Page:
The Etruscans rule was weakened by conflicts in Southern Italy with Greek colonists and at the beginning of the 5th century BC the Romans rose up an over-threw them. The monarchy was replaced by a senate based on nobility and various democratic assemblies. By the 3rd century BC Rome had become the capital of the Italian peninsula and during the following two centuries its importance accelerated as the country embarked on building an empire in the Punic wars which won it territory in North Africa Spain Sardinia and Sicily. In the last century BC the Rule of Rome was challenged by other forces in other Italian cities who had fought alongside Rome but gained few democratic or economic rewards for their efforts. In 49 BC Rome fell to forces led by Julius Caesar until his death in AD44 when the city was then run by two of Caesars lieutenants Antonius and Octavian. Octavian and Antonius embarked on a 12 year struggle for sole control of Rome. Octavian (who was Caesar’s nephew) proved the stronger and in AD 31 became the leader of Rome and its empire. His rise to power signaled the end of the Roman Republic.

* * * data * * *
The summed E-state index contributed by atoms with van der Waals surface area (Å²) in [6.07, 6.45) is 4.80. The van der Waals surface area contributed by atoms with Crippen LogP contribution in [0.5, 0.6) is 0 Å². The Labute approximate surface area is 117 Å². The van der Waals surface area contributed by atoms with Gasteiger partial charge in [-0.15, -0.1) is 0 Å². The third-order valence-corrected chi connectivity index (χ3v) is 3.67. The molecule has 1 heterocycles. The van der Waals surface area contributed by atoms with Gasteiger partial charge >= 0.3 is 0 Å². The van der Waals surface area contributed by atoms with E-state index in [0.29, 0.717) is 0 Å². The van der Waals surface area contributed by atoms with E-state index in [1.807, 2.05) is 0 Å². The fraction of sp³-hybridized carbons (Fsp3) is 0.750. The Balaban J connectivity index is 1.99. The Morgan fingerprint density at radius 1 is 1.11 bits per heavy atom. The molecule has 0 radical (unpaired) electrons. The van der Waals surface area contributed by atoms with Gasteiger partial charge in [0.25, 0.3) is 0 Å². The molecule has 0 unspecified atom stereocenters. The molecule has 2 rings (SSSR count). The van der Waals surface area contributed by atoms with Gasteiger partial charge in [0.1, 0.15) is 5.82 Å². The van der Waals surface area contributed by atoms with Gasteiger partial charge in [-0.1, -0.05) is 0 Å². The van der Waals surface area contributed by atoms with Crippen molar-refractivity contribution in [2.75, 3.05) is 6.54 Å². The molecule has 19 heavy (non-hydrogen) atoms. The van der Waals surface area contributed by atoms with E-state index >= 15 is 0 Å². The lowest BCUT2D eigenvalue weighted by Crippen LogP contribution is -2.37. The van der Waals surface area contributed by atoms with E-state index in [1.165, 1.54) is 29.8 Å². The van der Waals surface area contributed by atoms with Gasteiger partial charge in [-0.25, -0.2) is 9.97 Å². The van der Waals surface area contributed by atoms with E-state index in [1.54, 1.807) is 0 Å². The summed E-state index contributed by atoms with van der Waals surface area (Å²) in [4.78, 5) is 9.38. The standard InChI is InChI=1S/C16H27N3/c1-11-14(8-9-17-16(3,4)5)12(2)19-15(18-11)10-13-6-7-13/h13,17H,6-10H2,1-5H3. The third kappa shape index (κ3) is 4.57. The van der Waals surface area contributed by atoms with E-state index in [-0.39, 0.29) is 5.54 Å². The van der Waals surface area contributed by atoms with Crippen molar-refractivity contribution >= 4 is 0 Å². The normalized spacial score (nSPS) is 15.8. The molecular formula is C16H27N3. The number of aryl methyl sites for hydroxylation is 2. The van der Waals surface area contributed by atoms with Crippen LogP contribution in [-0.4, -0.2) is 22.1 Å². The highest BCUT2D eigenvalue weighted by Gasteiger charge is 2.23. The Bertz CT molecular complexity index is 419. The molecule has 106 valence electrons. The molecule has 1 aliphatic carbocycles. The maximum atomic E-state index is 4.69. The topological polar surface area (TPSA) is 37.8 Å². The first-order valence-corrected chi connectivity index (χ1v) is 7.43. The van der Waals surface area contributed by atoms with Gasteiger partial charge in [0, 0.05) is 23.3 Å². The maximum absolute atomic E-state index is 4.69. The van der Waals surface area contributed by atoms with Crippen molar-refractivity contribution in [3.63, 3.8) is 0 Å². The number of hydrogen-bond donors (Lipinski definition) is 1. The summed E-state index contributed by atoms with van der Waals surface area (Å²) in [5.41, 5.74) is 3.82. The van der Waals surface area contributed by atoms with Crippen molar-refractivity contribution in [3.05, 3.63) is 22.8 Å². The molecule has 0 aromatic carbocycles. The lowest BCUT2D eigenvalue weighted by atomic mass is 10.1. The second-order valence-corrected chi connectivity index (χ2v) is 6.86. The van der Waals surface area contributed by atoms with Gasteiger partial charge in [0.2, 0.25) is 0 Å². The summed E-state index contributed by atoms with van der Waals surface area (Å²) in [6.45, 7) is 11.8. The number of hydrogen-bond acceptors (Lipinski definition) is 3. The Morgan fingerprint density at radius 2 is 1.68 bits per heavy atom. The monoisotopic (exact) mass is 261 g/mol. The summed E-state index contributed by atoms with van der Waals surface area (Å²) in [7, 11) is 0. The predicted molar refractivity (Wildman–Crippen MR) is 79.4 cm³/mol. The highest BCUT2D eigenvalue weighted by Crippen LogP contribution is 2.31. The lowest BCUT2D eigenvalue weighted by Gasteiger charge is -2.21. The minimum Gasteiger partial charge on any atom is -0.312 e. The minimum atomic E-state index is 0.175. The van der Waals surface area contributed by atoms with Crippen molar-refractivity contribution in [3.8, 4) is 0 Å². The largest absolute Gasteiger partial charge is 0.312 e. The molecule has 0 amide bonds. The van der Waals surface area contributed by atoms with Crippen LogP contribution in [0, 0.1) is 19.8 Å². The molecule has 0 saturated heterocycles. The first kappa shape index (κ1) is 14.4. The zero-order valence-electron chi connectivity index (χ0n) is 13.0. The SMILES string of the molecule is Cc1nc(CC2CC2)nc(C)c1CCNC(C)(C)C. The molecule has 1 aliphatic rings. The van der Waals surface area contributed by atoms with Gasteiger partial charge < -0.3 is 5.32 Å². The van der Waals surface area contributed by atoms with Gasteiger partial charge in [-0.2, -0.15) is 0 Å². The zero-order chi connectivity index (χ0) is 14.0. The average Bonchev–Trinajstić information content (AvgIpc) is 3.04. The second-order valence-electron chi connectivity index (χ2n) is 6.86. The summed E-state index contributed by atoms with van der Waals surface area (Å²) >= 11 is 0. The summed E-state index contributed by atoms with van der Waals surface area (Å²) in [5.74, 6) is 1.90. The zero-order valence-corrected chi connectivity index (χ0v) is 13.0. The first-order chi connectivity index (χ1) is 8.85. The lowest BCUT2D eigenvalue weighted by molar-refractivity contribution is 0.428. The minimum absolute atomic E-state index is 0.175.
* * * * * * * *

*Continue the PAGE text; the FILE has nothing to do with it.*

For the next 200 years Rome benefited from the total power of the Roman Emperors it population increased from around half a million to at least around a million and a half – though some estimates say it increased six fold. Between AD 165 and AD 189 the power of the Roman Empire waned as a smallpox plague spread across its territories. In Rome at it’s peak this plague is estimated to have claimed up to two thousand lives a day. The aftermath was that on the third century a weaker empire which had its critics within. It also made Rome vulnerable to repeated military challenges from across Europe. By 273 the city had a 19km fortified wall around it and though it remained the capital of the empire other cities including Milan became the safe homes of its Emperors.